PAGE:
Second, why are the people of Israel commanded to settle in Babylon and to get used to it? In the preceding chapter in Jeremiah, we read there were false prophets telling the exiles God was going to set them free early (Jer. 28.4). In Jeremiah 29:4-7 the prophet tells the people to ignore these false prophets. Jeremiah reminds Israel they will be in exile, as a punishment, for the full appointed time. This is very important, the context of this passage is that Israel is in exile as a divine punishment and that punishment is not going to be cut short. How then should they live? Accept the punishment of God by settling in the city. This is how they can show repentance for their sin. Israel’s exile is very different for those who are now exiles in Christ.

What is the context of the church as exiles in Christ? Are we in exile today in the same way Israel was? Clearly not. There are two key differences, both of which are tied to the work of Christ. First, our status as exiles is not the result of our unfaithfulness, rather we are exiles because of Christ’s faithfulness. We are exiles in Christ, not in Babylon. We are not exiles as a result of punishment, but because Christ took our punishment. The importance of this difference cannot be overstated. These two forms of exile are fundamentally different. One is a punishment and one is a blessing.

Second, Christ has commanded his people not to wait out our time of exile, but to be an army seeking to take over this world through preaching the gospel. Christ commands his exiles not to stay in the city but to go out into the world and make disciples (Matt. 28:16-20). This is another massive difference between Israel’s context and ours. Our exile is one on mission, it is not a timeout. The job of Christian exiles is to preach Christ’s kingdom as ambassadors (2 Cor. 5.20). We represent another kingdom during our exile, a kingdom that is invading this world because our King is victorious. Our job is to call those who are not a part of our kingdom to convert! This is fundamentally different than Israel’s job to wait for their punishment to end. The difference is we are now in Christ who now has all authority in heaven and on earth (Matt. 28.18). We are in his victory.

How To Best Seek the Good of the City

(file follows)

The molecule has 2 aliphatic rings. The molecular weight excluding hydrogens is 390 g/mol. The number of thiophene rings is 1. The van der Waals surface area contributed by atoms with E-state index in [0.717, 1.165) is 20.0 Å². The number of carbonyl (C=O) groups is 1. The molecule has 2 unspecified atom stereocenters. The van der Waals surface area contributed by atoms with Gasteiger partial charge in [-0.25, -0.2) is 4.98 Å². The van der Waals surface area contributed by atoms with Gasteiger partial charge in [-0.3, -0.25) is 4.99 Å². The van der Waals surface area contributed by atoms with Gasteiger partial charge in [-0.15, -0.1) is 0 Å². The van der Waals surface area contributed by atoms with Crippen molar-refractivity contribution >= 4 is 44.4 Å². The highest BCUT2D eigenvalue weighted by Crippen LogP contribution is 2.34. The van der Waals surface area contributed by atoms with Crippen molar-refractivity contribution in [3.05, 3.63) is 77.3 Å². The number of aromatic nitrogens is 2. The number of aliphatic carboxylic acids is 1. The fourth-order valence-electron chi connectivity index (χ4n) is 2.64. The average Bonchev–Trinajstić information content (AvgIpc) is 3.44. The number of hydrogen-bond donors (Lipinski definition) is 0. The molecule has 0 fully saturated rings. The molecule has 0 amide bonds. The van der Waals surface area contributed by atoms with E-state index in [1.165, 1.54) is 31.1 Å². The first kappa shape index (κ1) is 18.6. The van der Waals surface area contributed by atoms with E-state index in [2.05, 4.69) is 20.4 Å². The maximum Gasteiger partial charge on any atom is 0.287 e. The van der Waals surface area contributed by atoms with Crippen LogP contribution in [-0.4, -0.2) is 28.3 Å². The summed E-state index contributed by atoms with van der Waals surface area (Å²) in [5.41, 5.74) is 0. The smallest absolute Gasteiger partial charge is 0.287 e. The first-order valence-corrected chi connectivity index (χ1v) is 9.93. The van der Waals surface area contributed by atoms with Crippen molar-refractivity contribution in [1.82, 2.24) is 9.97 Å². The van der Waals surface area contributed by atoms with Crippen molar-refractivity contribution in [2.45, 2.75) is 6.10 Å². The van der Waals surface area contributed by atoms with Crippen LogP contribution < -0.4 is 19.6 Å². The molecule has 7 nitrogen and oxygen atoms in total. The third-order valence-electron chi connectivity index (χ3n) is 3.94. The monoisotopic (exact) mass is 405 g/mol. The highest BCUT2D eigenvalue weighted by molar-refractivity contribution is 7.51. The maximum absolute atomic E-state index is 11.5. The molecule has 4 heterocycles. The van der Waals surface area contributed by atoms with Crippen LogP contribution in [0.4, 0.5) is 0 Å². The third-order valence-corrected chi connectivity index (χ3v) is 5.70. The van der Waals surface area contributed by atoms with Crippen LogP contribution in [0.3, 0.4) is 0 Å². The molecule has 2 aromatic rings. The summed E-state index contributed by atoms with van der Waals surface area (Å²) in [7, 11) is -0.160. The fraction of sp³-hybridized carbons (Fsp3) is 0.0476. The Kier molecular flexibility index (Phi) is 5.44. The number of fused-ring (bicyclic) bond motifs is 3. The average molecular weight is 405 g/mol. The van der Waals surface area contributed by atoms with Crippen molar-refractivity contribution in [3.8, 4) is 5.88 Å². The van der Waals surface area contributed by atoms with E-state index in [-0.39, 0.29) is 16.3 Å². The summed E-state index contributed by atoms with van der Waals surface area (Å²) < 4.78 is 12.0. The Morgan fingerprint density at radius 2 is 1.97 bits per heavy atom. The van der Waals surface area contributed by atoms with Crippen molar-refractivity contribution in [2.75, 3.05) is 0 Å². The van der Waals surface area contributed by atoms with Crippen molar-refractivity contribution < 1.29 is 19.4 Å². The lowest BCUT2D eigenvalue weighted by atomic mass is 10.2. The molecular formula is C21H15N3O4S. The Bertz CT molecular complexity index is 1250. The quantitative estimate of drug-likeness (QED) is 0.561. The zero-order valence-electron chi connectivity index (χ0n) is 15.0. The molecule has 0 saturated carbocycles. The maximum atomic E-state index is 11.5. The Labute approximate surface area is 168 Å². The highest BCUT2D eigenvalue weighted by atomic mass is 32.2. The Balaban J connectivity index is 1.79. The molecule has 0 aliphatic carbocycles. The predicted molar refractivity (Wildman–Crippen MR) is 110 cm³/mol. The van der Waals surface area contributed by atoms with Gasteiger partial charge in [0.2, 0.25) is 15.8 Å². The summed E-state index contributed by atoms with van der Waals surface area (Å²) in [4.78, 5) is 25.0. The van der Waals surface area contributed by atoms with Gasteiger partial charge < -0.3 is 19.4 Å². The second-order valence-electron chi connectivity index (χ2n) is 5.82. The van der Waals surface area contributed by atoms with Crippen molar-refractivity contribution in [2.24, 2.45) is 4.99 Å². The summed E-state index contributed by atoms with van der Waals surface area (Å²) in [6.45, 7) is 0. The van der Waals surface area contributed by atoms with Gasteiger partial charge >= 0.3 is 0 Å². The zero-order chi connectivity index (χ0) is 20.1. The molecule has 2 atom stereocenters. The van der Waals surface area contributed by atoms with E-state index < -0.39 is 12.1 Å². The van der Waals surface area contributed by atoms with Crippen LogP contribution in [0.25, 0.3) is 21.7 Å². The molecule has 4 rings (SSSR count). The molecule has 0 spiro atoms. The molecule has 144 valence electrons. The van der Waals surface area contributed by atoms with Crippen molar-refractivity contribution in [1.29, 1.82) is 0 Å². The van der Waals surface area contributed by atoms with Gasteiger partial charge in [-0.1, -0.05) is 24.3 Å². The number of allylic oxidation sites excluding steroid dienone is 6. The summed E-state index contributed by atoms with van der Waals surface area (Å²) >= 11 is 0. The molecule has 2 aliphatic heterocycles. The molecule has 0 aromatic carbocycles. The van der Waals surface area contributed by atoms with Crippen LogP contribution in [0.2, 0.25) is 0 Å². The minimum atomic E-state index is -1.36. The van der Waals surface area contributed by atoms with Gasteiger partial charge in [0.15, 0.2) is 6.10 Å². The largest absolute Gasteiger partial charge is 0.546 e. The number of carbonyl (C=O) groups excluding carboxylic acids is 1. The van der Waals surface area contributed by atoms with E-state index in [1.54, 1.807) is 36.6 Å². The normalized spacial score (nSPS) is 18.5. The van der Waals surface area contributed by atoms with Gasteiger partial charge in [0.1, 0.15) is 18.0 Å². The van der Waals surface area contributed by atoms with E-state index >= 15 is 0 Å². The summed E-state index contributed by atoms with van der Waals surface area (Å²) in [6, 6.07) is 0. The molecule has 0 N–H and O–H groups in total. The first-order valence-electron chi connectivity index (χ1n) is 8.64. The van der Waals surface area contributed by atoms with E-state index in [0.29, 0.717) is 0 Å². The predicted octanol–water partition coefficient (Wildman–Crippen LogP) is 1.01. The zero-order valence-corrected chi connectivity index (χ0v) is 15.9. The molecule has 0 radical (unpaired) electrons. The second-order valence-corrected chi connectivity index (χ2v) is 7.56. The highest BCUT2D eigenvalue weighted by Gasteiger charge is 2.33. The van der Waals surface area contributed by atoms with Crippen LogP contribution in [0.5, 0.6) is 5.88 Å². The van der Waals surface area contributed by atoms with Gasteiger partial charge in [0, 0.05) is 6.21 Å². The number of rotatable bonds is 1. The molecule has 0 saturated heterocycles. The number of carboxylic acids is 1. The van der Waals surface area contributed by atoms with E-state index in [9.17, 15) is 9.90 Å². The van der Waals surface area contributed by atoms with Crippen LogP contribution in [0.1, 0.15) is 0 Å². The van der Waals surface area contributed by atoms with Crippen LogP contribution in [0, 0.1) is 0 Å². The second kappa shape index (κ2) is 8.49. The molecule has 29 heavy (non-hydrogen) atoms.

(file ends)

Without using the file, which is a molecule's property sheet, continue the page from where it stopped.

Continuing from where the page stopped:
Understanding the original context and how our circumstances have changed in Christ helps us to better apply this passage. So how can Christians “seek the good of the city” today? First, we do so not by retreating or admitting defeat, but by proclaiming the kingdom in every corner of the world. Christ is the Lord over all things and he commands his people to go. The good of every city is not found in post-Christian defeatism, but in realizing there is no such thing as being post-Christian. Christ is King of kings. He rules over every city whether they recognize it or not. The good of the city is found in greater Christian influence, not less. It is the job of the church to refuse the bunker mentality and to instead advance the kingdom by declaring the gospel message—Christ is God’s chosen King who defeated sin and death and who now reigns at the right-hand of the Father.

Once we understand that through his death and resurrection Christ dethroned the rulers of this world, then we can see how different our circumstances are from Israel in Babylon. Israel was defeated by their enemies because of their sin. The church’s enemies have been defeated through the faithfulness and power of Christ. This reality is essential for what it means to be an exile in Christ today. If we really desire the good of our lost cities, then we must refuse the temptation to admit defeat. How can we be defeated if we are in Christ and he is both victorious and ruling over everything? He is King of kings and Lord of lords. We must seek to be his ambassadors who teach the world to obey everything Christ has commanded (Matt. 28:19). Israel’s job was to sit and wait, our job is to go and tell the world who Christ is and what he has done. This is what it means to be an exile in Christ.

By: Levi J. Secord